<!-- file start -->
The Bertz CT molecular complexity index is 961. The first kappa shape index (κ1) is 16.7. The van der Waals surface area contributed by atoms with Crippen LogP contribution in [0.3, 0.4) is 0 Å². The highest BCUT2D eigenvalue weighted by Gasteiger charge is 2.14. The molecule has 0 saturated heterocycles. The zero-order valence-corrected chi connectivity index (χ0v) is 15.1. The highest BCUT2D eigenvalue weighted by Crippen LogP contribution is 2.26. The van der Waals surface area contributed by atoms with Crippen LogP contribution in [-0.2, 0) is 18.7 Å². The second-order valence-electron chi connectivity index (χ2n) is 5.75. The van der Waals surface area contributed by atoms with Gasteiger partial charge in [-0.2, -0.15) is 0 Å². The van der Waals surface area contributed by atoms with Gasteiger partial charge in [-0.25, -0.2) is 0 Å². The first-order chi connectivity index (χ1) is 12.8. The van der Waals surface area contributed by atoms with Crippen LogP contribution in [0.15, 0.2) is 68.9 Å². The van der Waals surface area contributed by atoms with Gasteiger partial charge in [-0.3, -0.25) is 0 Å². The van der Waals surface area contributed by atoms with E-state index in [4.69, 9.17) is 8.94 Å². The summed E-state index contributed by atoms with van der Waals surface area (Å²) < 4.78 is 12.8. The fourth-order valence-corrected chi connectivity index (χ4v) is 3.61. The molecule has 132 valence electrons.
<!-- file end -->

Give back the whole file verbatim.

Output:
The Bertz CT molecular complexity index is 961. The first kappa shape index (κ1) is 16.7. The van der Waals surface area contributed by atoms with Crippen LogP contribution in [0.3, 0.4) is 0 Å². The highest BCUT2D eigenvalue weighted by Gasteiger charge is 2.14. The molecule has 0 saturated heterocycles. The zero-order valence-corrected chi connectivity index (χ0v) is 15.1. The highest BCUT2D eigenvalue weighted by Crippen LogP contribution is 2.26. The van der Waals surface area contributed by atoms with Crippen LogP contribution in [-0.2, 0) is 18.7 Å². The second-order valence-electron chi connectivity index (χ2n) is 5.75. The van der Waals surface area contributed by atoms with Gasteiger partial charge in [-0.2, -0.15) is 0 Å². The van der Waals surface area contributed by atoms with Gasteiger partial charge in [-0.25, -0.2) is 0 Å². The first-order chi connectivity index (χ1) is 12.8. The van der Waals surface area contributed by atoms with Crippen LogP contribution in [0.15, 0.2) is 68.9 Å². The van der Waals surface area contributed by atoms with Gasteiger partial charge in [-0.3, -0.25) is 0 Å². The van der Waals surface area contributed by atoms with E-state index in [4.69, 9.17) is 8.94 Å². The summed E-state index contributed by atoms with van der Waals surface area (Å²) < 4.78 is 12.8. The fourth-order valence-corrected chi connectivity index (χ4v) is 3.61. The molecule has 132 valence electrons.